Dozens of Destin property owners claim a city ordinance has inordinately burdened their short-term rental properties.

DESTIN — City staff will offer increased maximum occupancy limits to the owners of 36 short-term vacation rental homes in Destin who claim a city ordinance has caused their property values to drop by hundreds of thousands or even millions of dollars.

A majority of the city council on Monday agreed to offer higher maximum occupancy. No settlement money is being offered, according to city spokeswoman Catherine Card.

Destin has about 1,000 registered short-term rental homes. A short-term rental is defined as any occupancy of a single-family dwelling unit from one day to no more than six months. Condominiums and apartments do not have to be registered as short-term rentals.

Citing problems such as noise, excessive trash and haphazard parking at various short-term rental homes, the council last January approved an ordinance that limits the number of occupants at such properties.

But at various times after the ordinance’s enactment, the city received claims from affected property owners pursuant to the Bert J. Harris Jr. Private Property Rights Protection Act, according to Destin Land Use Attorney Kimberly Kopp.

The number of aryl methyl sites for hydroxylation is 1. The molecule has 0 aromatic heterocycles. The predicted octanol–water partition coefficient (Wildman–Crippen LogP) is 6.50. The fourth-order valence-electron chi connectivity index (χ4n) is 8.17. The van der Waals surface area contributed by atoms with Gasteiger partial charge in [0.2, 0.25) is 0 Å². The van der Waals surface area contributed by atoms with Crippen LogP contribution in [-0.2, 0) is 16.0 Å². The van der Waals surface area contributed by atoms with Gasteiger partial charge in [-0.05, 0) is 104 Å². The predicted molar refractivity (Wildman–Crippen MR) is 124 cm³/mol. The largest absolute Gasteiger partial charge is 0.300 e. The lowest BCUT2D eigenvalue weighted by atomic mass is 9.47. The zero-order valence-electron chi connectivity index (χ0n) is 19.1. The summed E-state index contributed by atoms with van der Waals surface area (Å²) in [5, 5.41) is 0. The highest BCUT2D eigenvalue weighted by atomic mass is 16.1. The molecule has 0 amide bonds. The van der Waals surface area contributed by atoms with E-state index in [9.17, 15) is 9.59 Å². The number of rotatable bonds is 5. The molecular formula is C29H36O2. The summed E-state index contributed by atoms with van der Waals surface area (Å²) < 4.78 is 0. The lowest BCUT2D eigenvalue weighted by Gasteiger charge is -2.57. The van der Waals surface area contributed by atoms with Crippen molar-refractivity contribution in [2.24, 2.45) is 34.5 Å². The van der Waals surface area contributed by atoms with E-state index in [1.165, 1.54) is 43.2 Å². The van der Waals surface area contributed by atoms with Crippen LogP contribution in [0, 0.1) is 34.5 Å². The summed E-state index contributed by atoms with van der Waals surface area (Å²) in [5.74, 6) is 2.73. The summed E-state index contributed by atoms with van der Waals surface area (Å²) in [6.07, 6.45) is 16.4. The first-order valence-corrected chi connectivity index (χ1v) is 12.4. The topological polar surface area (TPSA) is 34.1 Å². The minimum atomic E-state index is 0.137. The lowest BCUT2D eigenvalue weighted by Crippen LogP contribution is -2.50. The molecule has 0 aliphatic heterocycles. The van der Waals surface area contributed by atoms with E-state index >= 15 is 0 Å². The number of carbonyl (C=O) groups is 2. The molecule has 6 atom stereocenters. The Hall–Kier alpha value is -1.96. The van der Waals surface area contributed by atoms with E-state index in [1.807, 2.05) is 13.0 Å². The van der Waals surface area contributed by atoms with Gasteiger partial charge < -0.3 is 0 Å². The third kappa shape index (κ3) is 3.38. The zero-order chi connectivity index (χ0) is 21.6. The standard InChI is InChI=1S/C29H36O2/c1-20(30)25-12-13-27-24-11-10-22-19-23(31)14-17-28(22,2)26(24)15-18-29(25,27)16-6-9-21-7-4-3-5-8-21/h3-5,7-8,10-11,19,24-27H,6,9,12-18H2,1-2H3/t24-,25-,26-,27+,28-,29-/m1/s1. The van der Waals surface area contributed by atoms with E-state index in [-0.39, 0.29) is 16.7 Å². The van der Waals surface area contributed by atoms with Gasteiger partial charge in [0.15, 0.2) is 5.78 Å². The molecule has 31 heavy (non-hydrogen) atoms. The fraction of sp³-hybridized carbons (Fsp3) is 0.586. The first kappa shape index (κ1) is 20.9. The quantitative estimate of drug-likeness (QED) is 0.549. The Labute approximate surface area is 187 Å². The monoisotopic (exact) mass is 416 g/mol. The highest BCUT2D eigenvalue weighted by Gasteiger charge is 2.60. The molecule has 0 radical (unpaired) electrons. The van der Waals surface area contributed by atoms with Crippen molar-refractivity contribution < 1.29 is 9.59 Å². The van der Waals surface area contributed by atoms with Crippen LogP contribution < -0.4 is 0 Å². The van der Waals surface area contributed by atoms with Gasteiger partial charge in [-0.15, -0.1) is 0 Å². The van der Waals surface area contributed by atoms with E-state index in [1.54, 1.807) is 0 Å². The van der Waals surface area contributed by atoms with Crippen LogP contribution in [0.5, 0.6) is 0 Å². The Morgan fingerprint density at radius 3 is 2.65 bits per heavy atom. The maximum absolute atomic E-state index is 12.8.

“In general, the various claims allege that the property owners’ respective properties have been inordinately burdened by the adoption of the ordinance,” Kopp said in a memo to the council.

The Harris Act requires property owners filing claims pursuant to the act to present their claim in writing to the governmental entity it intends to sue 150 days prior to the filing of a lawsuit, according to Kopp.

“Part of this written presentation includes the submission of a bona fide, valid appraisal that supports the claim and demonstrates a loss in fair market value of the property,” she said in the memo.

On Monday, a majority of the council agreed to direct staff to negotiate agreements based on the occupancy limit of two persons per bedroom plus four additional persons, or 200 square feet per occupant.

Staff will use the higher of those two numbers as long as it is equal to or less than the requested occupancy.

The 36 short-term rental properties with Bert Harris claims include a nine-bedroom rental on Scenic Highway 98 that reportedly has lost almost $1.6 million in property value because of the occupancy limits.

The owner of this property has requested a maximum occupancy of 36 occupants, while city staff is recommending an occupancy of 32, based on the property’s square footage.